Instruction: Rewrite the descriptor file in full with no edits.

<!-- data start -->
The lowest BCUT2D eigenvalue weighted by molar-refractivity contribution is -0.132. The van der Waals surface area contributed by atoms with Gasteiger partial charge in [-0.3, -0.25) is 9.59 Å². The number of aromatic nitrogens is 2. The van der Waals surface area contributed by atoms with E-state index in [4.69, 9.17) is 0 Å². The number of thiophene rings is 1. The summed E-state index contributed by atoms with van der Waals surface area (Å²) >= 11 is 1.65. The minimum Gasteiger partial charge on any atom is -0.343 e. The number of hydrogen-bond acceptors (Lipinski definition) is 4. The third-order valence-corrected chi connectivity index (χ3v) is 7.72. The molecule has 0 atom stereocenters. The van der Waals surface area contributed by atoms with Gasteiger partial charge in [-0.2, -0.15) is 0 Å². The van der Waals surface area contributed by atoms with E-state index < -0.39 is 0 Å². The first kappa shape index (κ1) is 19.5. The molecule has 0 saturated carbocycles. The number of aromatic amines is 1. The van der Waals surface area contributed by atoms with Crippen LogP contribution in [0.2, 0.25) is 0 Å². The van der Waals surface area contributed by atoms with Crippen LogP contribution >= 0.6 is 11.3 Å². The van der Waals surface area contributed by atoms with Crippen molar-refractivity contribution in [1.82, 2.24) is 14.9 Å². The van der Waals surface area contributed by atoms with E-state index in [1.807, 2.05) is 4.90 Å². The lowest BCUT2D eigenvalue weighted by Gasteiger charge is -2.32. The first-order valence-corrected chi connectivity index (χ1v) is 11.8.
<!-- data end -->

The lowest BCUT2D eigenvalue weighted by molar-refractivity contribution is -0.132. The van der Waals surface area contributed by atoms with Gasteiger partial charge in [-0.3, -0.25) is 9.59 Å². The number of aromatic nitrogens is 2. The van der Waals surface area contributed by atoms with E-state index in [4.69, 9.17) is 0 Å². The number of thiophene rings is 1. The summed E-state index contributed by atoms with van der Waals surface area (Å²) >= 11 is 1.65. The minimum Gasteiger partial charge on any atom is -0.343 e. The number of hydrogen-bond acceptors (Lipinski definition) is 4. The third-order valence-corrected chi connectivity index (χ3v) is 7.72. The molecule has 0 atom stereocenters. The van der Waals surface area contributed by atoms with Gasteiger partial charge in [-0.2, -0.15) is 0 Å². The van der Waals surface area contributed by atoms with E-state index < -0.39 is 0 Å². The first kappa shape index (κ1) is 19.5. The molecule has 0 saturated carbocycles. The number of aromatic amines is 1. The van der Waals surface area contributed by atoms with Crippen LogP contribution in [0.2, 0.25) is 0 Å². The van der Waals surface area contributed by atoms with Crippen LogP contribution >= 0.6 is 11.3 Å². The van der Waals surface area contributed by atoms with Crippen molar-refractivity contribution in [1.82, 2.24) is 14.9 Å². The van der Waals surface area contributed by atoms with E-state index in [1.807, 2.05) is 4.90 Å². The lowest BCUT2D eigenvalue weighted by Gasteiger charge is -2.32. The first-order valence-corrected chi connectivity index (χ1v) is 11.8.